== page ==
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To what extent did Alexander II's reforms cause more problems than they solved?

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TO WHAT EXTENT DID ALEXANDER II'S REFORMS CAUSE MORE PROBLEMS THAN THEY SOLVED? When Alexander II came to throne in 1956 Russia just emerged as the defeated power from the Crimean War. The country was falling behind its European competitors who were in the beginning of the Industrial Age. Alexander II had a difficult task to do: to reform the whole Russia towards a modernised country and risk his authority or to wait behind -as his father did- and risk both his authority and Russia's influence in the international affairs. It is easy to see that whatever way he would go, he would risk further problems. The question is whether he managed to outweigh in numbers and difficulty the ones that arose by solving the old ones. The first reform of Alexander II was the relaxation of censorship. He freed the Russian press by 1858, allowing the Russians to read about more liberal views. However, after the assassination attempt on the Tsar in 1866, censorship was re-introduced once again - even though it wasn't as restrictive as it had been under Nicholas I. In the beginning, this exposed conservatives to arguments for a more liberal form of emancipation, and many nobles - who were formerly against the freedom of the serfs - began to see the need for a change. ...read more.


The zemstva did for the first time allow initiative from below so ending the administrative monopoly of officialdom. These new local organisations were better suited to respond to local needs and in many places they did important work in education and public healthcare, improving the lives of every-day Russians. It also created the 'Third Element' by appointing often liberal minded professionals, like scientists and teachers. However, these reforms endangered the Tsar's autocracy, as people from the 'Third Element' were the ones who could question Alexander's power and provide alternatives to people. In this way the radical intelligentsia emerged, people dedicated to the idea of creating a fairer, more equal society. Their dedication often expressed itself in uncompromising hatred for the tsarist regime, and in 1881 it led to the Tsar's assassination. Also, due to the heavily biased voting system, very few or no peasants entered the regional zemstva, this increasing the gap between the two social classes and furthermore dividing Russia. Also, attempt at national organisation was stopped. All these arouse government hostility. A reform in the army was absolutely necessary after the shameful defeat in the Crimean War. Alexander II extended conscription to all the classes, not only peasants - with partial exemptions for the educated. Service was reduced from 25 to 6 years, plus 9 in reserve, which could be further reduced according to the educational level of the soldier. ...read more.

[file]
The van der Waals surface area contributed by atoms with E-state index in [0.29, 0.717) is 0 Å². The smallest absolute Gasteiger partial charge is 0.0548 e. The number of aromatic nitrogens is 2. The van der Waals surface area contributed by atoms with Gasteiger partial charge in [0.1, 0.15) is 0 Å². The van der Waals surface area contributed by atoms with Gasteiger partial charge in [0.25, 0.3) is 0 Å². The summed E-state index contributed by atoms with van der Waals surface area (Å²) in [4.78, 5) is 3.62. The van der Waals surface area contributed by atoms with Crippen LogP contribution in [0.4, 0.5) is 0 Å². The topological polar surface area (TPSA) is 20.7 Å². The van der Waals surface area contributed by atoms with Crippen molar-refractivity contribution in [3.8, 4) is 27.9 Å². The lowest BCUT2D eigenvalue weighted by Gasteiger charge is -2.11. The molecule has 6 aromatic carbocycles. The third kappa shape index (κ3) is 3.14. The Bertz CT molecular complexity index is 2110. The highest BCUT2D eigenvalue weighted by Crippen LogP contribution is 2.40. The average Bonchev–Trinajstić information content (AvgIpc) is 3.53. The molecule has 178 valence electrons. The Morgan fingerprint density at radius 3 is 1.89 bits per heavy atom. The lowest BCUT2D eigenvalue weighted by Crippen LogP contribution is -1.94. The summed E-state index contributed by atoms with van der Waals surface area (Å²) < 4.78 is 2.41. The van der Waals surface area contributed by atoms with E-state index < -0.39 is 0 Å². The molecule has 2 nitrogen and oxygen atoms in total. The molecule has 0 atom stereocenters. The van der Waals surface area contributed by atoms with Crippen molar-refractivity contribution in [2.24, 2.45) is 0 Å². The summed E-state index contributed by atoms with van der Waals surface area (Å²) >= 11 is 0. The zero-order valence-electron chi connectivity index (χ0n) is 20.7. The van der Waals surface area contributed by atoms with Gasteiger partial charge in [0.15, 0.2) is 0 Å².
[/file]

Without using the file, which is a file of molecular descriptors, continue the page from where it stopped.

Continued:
Solutions for whom?' It seems that from most of the reforms the peasants benefited little, even after their so called emancipation, they were further flooded in problems as now they even had to pay for their land. However, the nobles gained financially from this reform. The reform of the army and of the education probably brought the peasants some advantages. However, the fact that poorer people could be educated represented a danger for the Tsar, as radical students emerged from campuses. The reform of the local government gave more power to the gentry, but it lessened the Tsar's control over his people. Therefore it is very difficult to assess whether Alexander II's reforms caused or solved more problems. Overall it may seem that Russia was better off, as it reached a certain financial stability, its army and economy improved and there were some important steps made towards a more civilised society. However, politically it was in ruins, the great emancipation was nothing but a reform that changed the lives of the serfs into worse, the army was still defeated in 1905 by Japan and Russia's agriculture was in deterioration as well. A top on this, from 1866 Alexander II started taking back from the freedoms that he allowed, which ultimately caused his death and the end of the Tsarist Russia. The problems that his reforms caused were more far-reaching than the solutions it solved, and therefore we can conclude that his reform caused more problems than it solved. ?? ?? ?? ?? ...read more.

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